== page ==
The franchise goes back to school.
|Image: Dimension Films|
The eleven years since the disappointing Scream 3 have not seen a lot of directing highlights for Craven, with the exception of the entertaining but disposable Red Eye and a warm-hearted segment of Paris, Je T’aime. So, with some inevitable lingering scepticism, it was fairly easy to get excited about another Scream movie, especially with Craven, Kevin Williamson (writer of Scream and Scream 2), Campbell, Arquette and Cox all returning.
It’s fifteen years since the original Woodsboro murders, and Sidney Prescott (Neve Campbell) is returning home for the first time to promote her new book and see her family and fellow surviviors, Dewey Riley (David Arquette) and Gale Weathers-Riley (Courtney Cox). Unfortunately, someone has donned the Ghostface mask again and has targeted Sid’s teenage cousin Jill (Emma Roberts) and her friends.
What’s special about Scream is its ability to scare audiences while making them laugh. The franchise is responsible for changing the landscape of horror movies. No longer did teen victims wander cluelessly to their demise. They were full of wry quips and film references. Williamson and Craven bring the sense of humour and self-awareness to Scream 4 and effortlessly stand head and shoulders above their imitators. After a none-more-meta opening that almost goes on too long we’re back on familiar ground.
It’s the young cast that are the focus here, with Sidney, Dewey and Gale pushed slightly to the side to make way for the teens. They are essentially similar to the teens from the first instalment, but the film is well aware of that. Roberts (It’s Kind of a Funny Story) is the Sid-alike Jill, Hayden Panettiere (Heroes) is the sassy best friend Kirby, who knows her horror movies, and Rory Culkin and Erik Knudsen are the movie geeks Charlie and Robbie. There’s even a creepy ex for Jill, Trevor (Nico Tortorella), whose name leads to one of the best jokes in the film. They’re all solid, with Roberts and Panettiere the standouts, and just as prone to wandering outside to check a strange noise. Meanwhile the cast is packed with enough familiar and capable actors (Marley Shelton, Alison Brie, Anthony Anderson, Adam Brody, and Mary McDonnell) that it’s sufficiently difficult to spot who the killer is, or who’ll be next.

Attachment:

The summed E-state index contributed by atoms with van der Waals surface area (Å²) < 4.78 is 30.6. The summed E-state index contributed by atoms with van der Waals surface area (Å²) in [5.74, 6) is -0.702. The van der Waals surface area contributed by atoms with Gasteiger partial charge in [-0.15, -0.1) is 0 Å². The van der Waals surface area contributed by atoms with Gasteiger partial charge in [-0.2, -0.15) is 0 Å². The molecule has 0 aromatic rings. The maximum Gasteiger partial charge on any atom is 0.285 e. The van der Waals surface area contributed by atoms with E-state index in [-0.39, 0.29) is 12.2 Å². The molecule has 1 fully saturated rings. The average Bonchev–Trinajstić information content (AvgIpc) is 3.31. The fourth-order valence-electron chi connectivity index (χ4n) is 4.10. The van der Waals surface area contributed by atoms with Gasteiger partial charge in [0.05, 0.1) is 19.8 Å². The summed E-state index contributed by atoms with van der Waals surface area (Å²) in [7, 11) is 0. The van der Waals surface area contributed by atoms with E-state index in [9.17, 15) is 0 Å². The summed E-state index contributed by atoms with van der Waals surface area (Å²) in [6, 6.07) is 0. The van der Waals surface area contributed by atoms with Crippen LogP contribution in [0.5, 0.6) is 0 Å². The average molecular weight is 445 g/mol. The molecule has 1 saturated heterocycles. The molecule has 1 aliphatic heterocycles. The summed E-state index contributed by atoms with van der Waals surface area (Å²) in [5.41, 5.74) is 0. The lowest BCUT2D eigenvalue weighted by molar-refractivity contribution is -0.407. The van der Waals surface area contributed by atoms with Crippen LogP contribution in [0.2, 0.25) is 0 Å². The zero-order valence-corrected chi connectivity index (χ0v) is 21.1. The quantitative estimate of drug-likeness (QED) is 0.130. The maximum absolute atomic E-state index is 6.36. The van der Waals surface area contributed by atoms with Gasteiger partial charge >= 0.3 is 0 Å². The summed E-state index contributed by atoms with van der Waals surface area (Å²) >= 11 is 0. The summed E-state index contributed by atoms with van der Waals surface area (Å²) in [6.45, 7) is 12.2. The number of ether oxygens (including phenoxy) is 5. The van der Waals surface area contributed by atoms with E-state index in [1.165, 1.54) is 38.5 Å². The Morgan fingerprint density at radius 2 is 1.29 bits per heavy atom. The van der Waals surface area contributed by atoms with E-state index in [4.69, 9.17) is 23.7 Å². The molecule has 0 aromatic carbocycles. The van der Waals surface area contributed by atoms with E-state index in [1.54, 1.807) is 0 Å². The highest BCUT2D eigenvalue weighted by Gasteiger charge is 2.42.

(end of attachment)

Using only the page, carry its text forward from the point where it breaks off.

It’s not without its problems. Excellent “made you jump!” scares aside, Scream 4 is not especially scary. There’s also a distinct lack of real character development, and it would have been nice to spend a bit more time with our returning heroes. Williamson was reportedly replaced during filming by Scream 3 writer Ehren Kruger, which is almost certainly the reason for a choppy and slightly muddled third act that attempts to cover its tracks with a lot of dialogue. However, it is often very funny. There are some big laughs, plenty of digs at the genre, the preceding movies, and the film itself, some funny cameos, and some surprisingly gory deaths for the cast.
Scream 4 is an entertaining and clever horror film that knows exactly where it stands. It’s well-performed, well-shot, and well-written. It could have been a little scarier, but on the basis of this, a fifth Scream film would not be unwelcome.
It’s nice to a see a horror film that brings the fun, and it’s great to see the gang back together. Given that Scream is 5/5, Scream 2 is 4/5, and Scream 3 is 2/5, we give this: